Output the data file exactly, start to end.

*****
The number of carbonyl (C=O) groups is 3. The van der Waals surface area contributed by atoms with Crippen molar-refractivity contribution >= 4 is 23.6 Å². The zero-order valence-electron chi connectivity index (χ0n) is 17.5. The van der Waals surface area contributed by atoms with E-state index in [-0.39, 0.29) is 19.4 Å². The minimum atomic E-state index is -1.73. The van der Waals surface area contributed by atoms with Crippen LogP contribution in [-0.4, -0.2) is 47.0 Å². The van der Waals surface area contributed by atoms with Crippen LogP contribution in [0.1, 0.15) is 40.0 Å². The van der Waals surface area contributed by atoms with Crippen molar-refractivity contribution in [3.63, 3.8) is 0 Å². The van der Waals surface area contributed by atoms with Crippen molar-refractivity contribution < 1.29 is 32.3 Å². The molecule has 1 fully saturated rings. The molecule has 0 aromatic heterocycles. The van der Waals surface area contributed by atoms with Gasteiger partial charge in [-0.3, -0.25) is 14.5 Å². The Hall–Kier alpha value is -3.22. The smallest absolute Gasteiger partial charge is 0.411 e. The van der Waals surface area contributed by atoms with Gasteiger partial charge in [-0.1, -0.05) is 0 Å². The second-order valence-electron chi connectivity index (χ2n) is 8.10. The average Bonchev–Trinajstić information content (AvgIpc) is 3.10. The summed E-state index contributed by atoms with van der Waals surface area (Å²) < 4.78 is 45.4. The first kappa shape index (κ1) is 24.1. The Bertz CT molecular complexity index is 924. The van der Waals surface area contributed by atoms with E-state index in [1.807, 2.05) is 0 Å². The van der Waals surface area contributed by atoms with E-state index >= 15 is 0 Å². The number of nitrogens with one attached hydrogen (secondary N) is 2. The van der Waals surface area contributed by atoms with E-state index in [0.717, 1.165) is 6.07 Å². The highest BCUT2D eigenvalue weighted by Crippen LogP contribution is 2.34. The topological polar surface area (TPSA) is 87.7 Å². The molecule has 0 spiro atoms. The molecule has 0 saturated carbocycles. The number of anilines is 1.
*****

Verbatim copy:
The number of carbonyl (C=O) groups is 3. The van der Waals surface area contributed by atoms with Crippen molar-refractivity contribution >= 4 is 23.6 Å². The zero-order valence-electron chi connectivity index (χ0n) is 17.5. The van der Waals surface area contributed by atoms with E-state index in [-0.39, 0.29) is 19.4 Å². The minimum atomic E-state index is -1.73. The van der Waals surface area contributed by atoms with Crippen LogP contribution in [-0.4, -0.2) is 47.0 Å². The van der Waals surface area contributed by atoms with Crippen LogP contribution in [0.1, 0.15) is 40.0 Å². The van der Waals surface area contributed by atoms with Crippen molar-refractivity contribution in [3.63, 3.8) is 0 Å². The van der Waals surface area contributed by atoms with Crippen molar-refractivity contribution < 1.29 is 32.3 Å². The molecule has 1 fully saturated rings. The molecule has 0 aromatic heterocycles. The van der Waals surface area contributed by atoms with Gasteiger partial charge in [-0.3, -0.25) is 14.5 Å². The Hall–Kier alpha value is -3.22. The smallest absolute Gasteiger partial charge is 0.411 e. The van der Waals surface area contributed by atoms with Gasteiger partial charge in [-0.1, -0.05) is 0 Å². The second-order valence-electron chi connectivity index (χ2n) is 8.10. The average Bonchev–Trinajstić information content (AvgIpc) is 3.10. The summed E-state index contributed by atoms with van der Waals surface area (Å²) < 4.78 is 45.4. The first kappa shape index (κ1) is 24.1. The Bertz CT molecular complexity index is 924. The van der Waals surface area contributed by atoms with E-state index in [1.807, 2.05) is 0 Å². The van der Waals surface area contributed by atoms with E-state index >= 15 is 0 Å². The number of nitrogens with one attached hydrogen (secondary N) is 2. The van der Waals surface area contributed by atoms with E-state index in [0.717, 1.165) is 6.07 Å². The highest BCUT2D eigenvalue weighted by Crippen LogP contribution is 2.34. The topological polar surface area (TPSA) is 87.7 Å². The molecule has 0 spiro atoms. The molecule has 0 saturated carbocycles. The number of anilines is 1.